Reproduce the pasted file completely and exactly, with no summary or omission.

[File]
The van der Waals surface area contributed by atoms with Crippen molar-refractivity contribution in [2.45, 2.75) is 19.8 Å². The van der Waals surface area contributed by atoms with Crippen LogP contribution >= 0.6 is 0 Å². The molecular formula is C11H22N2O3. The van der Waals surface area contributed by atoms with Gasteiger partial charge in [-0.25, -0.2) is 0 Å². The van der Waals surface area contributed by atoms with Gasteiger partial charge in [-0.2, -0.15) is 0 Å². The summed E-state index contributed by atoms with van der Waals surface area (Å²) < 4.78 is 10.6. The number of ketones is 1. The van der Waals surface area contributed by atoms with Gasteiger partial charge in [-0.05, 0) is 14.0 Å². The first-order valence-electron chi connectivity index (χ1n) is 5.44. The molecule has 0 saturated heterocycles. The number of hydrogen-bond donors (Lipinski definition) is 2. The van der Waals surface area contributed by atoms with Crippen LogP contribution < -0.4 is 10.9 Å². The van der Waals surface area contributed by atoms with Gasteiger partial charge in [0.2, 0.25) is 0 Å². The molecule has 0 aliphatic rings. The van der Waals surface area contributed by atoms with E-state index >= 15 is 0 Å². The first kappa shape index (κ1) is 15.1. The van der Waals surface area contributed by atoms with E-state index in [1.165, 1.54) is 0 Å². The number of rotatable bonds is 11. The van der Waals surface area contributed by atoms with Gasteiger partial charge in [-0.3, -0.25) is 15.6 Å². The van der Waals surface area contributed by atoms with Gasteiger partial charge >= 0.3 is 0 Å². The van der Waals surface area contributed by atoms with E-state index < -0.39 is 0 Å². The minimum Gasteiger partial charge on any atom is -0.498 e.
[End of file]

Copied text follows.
The van der Waals surface area contributed by atoms with Crippen molar-refractivity contribution in [2.45, 2.75) is 19.8 Å². The van der Waals surface area contributed by atoms with Crippen LogP contribution >= 0.6 is 0 Å². The molecular formula is C11H22N2O3. The van der Waals surface area contributed by atoms with Gasteiger partial charge in [-0.25, -0.2) is 0 Å². The van der Waals surface area contributed by atoms with Gasteiger partial charge in [-0.2, -0.15) is 0 Å². The summed E-state index contributed by atoms with van der Waals surface area (Å²) < 4.78 is 10.6. The number of ketones is 1. The van der Waals surface area contributed by atoms with Gasteiger partial charge in [-0.05, 0) is 14.0 Å². The first-order valence-electron chi connectivity index (χ1n) is 5.44. The molecule has 0 saturated heterocycles. The number of hydrogen-bond donors (Lipinski definition) is 2. The van der Waals surface area contributed by atoms with Crippen LogP contribution < -0.4 is 10.9 Å². The van der Waals surface area contributed by atoms with Gasteiger partial charge in [0.2, 0.25) is 0 Å². The molecule has 0 aliphatic rings. The van der Waals surface area contributed by atoms with E-state index >= 15 is 0 Å². The first kappa shape index (κ1) is 15.1. The van der Waals surface area contributed by atoms with E-state index in [1.165, 1.54) is 0 Å². The number of rotatable bonds is 11. The van der Waals surface area contributed by atoms with Gasteiger partial charge in [-0.3, -0.25) is 15.6 Å². The van der Waals surface area contributed by atoms with Gasteiger partial charge >= 0.3 is 0 Å². The van der Waals surface area contributed by atoms with E-state index < -0.39 is 0 Å². The minimum Gasteiger partial charge on any atom is -0.498 e.